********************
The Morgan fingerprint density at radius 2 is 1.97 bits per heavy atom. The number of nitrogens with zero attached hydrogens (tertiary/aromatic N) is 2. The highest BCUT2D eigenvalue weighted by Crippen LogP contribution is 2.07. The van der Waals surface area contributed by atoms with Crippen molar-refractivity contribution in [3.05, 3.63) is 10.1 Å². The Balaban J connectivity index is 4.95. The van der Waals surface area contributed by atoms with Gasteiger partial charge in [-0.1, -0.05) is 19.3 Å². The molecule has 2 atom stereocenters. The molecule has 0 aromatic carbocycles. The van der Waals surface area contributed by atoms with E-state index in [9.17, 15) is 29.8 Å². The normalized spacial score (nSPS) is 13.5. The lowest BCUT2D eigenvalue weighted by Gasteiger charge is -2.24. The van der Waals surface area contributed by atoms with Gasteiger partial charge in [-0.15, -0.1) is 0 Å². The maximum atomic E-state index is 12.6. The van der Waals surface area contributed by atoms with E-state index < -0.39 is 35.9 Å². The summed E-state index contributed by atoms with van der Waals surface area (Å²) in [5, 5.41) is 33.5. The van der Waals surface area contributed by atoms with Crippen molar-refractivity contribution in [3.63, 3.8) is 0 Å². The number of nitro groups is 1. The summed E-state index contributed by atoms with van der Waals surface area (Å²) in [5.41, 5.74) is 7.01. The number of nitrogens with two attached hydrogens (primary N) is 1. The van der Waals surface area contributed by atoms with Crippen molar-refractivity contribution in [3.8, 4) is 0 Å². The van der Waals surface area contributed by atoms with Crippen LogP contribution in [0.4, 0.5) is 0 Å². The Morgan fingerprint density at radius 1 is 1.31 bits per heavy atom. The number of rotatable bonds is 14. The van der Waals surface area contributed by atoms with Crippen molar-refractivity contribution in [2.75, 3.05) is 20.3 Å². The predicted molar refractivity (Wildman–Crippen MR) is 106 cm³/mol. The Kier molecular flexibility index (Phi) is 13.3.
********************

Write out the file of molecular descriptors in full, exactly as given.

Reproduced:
The Morgan fingerprint density at radius 2 is 1.97 bits per heavy atom. The number of nitrogens with zero attached hydrogens (tertiary/aromatic N) is 2. The highest BCUT2D eigenvalue weighted by Crippen LogP contribution is 2.07. The van der Waals surface area contributed by atoms with Crippen molar-refractivity contribution in [3.05, 3.63) is 10.1 Å². The Balaban J connectivity index is 4.95. The van der Waals surface area contributed by atoms with Gasteiger partial charge in [-0.1, -0.05) is 19.3 Å². The molecule has 2 atom stereocenters. The molecule has 0 aromatic carbocycles. The van der Waals surface area contributed by atoms with E-state index in [9.17, 15) is 29.8 Å². The normalized spacial score (nSPS) is 13.5. The lowest BCUT2D eigenvalue weighted by Gasteiger charge is -2.24. The van der Waals surface area contributed by atoms with Gasteiger partial charge in [-0.15, -0.1) is 0 Å². The maximum atomic E-state index is 12.6. The van der Waals surface area contributed by atoms with E-state index < -0.39 is 35.9 Å². The summed E-state index contributed by atoms with van der Waals surface area (Å²) in [5, 5.41) is 33.5. The van der Waals surface area contributed by atoms with Crippen molar-refractivity contribution in [3.63, 3.8) is 0 Å². The number of nitro groups is 1. The summed E-state index contributed by atoms with van der Waals surface area (Å²) in [5.41, 5.74) is 7.01. The number of nitrogens with two attached hydrogens (primary N) is 1. The van der Waals surface area contributed by atoms with Crippen molar-refractivity contribution in [3.8, 4) is 0 Å². The van der Waals surface area contributed by atoms with Crippen LogP contribution in [0.4, 0.5) is 0 Å². The Morgan fingerprint density at radius 1 is 1.31 bits per heavy atom. The number of rotatable bonds is 14. The van der Waals surface area contributed by atoms with Crippen molar-refractivity contribution in [2.75, 3.05) is 20.3 Å². The predicted molar refractivity (Wildman–Crippen MR) is 106 cm³/mol. The Kier molecular flexibility index (Phi) is 13.3.